Psychologists say you're more willing to accomplish something if you commit to it by sharing your goal with others, so: I'm trying to write a book. It involves, for some reason, pirates. But like most people, I think, what I know about pirates is filtered through the lens of Hollywood movies, bad cartoons, and my childhood abridged copy Treasure Island: yo-ho-ho and a bottle of rum, etc., etc. So I picked up Colin Woodard's book about the history of the pirates of the Caribbean and their short-lived haven at Nassau in the Bahamas.
Woodard's book is antiprogrammatic; there's no real historical argument here except perhaps an emphasis on the surprisingly humane and democratic sentiments of the pirates involved. Mostly it's a straightforward history about a surprisingly brief period of time. Among the interesting things I learned are:
- The whole pirate thing was really very brief. The Golden Age of Piracy starts at the turn of the century, around 1700, and extends only to about the 1730's. By that time the bigwig pirates like Blackbeard, Sam Bellamy, and Charles Vane, are dead, and the pirate hunter and Bahamian governor Woodes Rogers--those are the four focal points of Woodard's book, Rogers and the three pirates--has reestablished peace at Nassau.
- Blackbeard was more bark than bite. In all of the recorded stories about him, there's not a single instance of Blackbeard killing another human being. Instead, he relied on a sense of theatricality, including placing lit fuses under this hat to look like a scary smoke monster, to intimidate those whose ships he wanted to plunder into submission. This was in contrast to the raping and pillaging ways of the ruthless Charles Vane.
- Pirates were political. Many of them started out as privateers during Queen Anne's Wars, attacking French ships with commissions from the British government. When the war ended, they found themselves without government support, and turned to piracy as sort of a way of keeping their careers going. But beyond that, many pirates were Jacobites, meaning they supported the right of James Stuart of Scotland to the throne over George I, a German imported in order to avoid having a Catholic King. Some of them even plotted aiding James in an attack on British soil, though that was never carried out.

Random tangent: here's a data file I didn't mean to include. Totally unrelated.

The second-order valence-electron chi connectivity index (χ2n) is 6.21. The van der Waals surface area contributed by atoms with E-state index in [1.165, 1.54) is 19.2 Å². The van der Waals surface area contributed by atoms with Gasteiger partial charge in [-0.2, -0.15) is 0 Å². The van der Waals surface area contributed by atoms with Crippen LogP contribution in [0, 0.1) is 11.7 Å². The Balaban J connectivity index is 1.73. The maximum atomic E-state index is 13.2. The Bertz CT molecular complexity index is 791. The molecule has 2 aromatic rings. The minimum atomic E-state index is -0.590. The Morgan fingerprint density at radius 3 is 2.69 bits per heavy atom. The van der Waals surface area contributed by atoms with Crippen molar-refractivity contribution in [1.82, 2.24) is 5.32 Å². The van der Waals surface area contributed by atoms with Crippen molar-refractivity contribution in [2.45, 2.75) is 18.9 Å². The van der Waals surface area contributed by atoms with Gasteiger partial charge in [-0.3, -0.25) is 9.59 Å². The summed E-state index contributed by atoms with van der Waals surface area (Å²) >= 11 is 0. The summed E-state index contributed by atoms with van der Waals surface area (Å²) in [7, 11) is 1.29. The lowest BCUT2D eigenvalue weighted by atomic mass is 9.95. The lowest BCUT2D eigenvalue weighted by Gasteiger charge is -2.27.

Similarly, pirate ships could be highly democratic. They tended to elect their captains, and the captains took a far smaller share of the plunder than commissioned privateers. Most decisions were made by voting. They often returned to the owners of the ships they plundered what they could not used, and even paid for what they took, though forcibly. And pirate ships were one of the only places in Americas where black Africans shared in the freedom of whites--it's possibly that a quarter of Blackbeard's men were, at one time, escaped slaves from the Middle Passage.
The stories of piracy which captivated the world in the 1710's and 20's are engaging enough, but for me the most interesting part of Woodard's account comes at the end, when George I, operating under the advice of Woodes Rogers, offers a pardon to any pirate willing to take it. This tears the pirates, who thought they'd never be able to live on the right side of the law again, into warring pro-pardon and anti-pardon factions. Blackbeard's mentor Benjamin Hornigold even takes up pirate hunting after receiving his pardon, helping to chase down the staunchly anti-pardon Vane.
All in all, The Republic of Pirates was a fun look at a period of history that's often clouded by popular myth. One thing the movies do get right is the rum: those pirates couldn't get enough rum.